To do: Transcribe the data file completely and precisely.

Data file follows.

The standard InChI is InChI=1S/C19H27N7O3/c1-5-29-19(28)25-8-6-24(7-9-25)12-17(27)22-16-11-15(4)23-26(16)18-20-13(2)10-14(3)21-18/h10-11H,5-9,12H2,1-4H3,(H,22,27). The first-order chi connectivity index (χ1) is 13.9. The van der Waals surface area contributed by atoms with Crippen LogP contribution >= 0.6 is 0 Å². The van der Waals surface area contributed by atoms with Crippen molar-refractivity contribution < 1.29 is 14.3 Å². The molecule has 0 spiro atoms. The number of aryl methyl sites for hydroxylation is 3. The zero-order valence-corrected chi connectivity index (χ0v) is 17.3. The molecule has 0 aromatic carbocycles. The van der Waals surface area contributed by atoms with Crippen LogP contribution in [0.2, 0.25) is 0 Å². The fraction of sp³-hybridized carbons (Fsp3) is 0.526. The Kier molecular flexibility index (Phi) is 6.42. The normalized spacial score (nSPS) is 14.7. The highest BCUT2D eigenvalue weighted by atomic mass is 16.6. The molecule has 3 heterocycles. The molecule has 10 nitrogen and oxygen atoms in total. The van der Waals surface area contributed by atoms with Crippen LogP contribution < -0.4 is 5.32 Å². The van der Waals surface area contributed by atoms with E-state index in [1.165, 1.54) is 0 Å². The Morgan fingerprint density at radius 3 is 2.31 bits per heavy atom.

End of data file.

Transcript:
The standard InChI is InChI=1S/C19H27N7O3/c1-5-29-19(28)25-8-6-24(7-9-25)12-17(27)22-16-11-15(4)23-26(16)18-20-13(2)10-14(3)21-18/h10-11H,5-9,12H2,1-4H3,(H,22,27). The first-order chi connectivity index (χ1) is 13.9. The van der Waals surface area contributed by atoms with Crippen LogP contribution >= 0.6 is 0 Å². The van der Waals surface area contributed by atoms with Crippen molar-refractivity contribution < 1.29 is 14.3 Å². The molecule has 0 spiro atoms. The number of aryl methyl sites for hydroxylation is 3. The zero-order valence-corrected chi connectivity index (χ0v) is 17.3. The molecule has 0 aromatic carbocycles. The van der Waals surface area contributed by atoms with Crippen LogP contribution in [0.2, 0.25) is 0 Å². The fraction of sp³-hybridized carbons (Fsp3) is 0.526. The Kier molecular flexibility index (Phi) is 6.42. The normalized spacial score (nSPS) is 14.7. The highest BCUT2D eigenvalue weighted by atomic mass is 16.6. The molecule has 3 heterocycles. The molecule has 10 nitrogen and oxygen atoms in total. The van der Waals surface area contributed by atoms with Crippen LogP contribution < -0.4 is 5.32 Å². The van der Waals surface area contributed by atoms with E-state index in [1.165, 1.54) is 0 Å². The Morgan fingerprint density at radius 3 is 2.31 bits per heavy atom.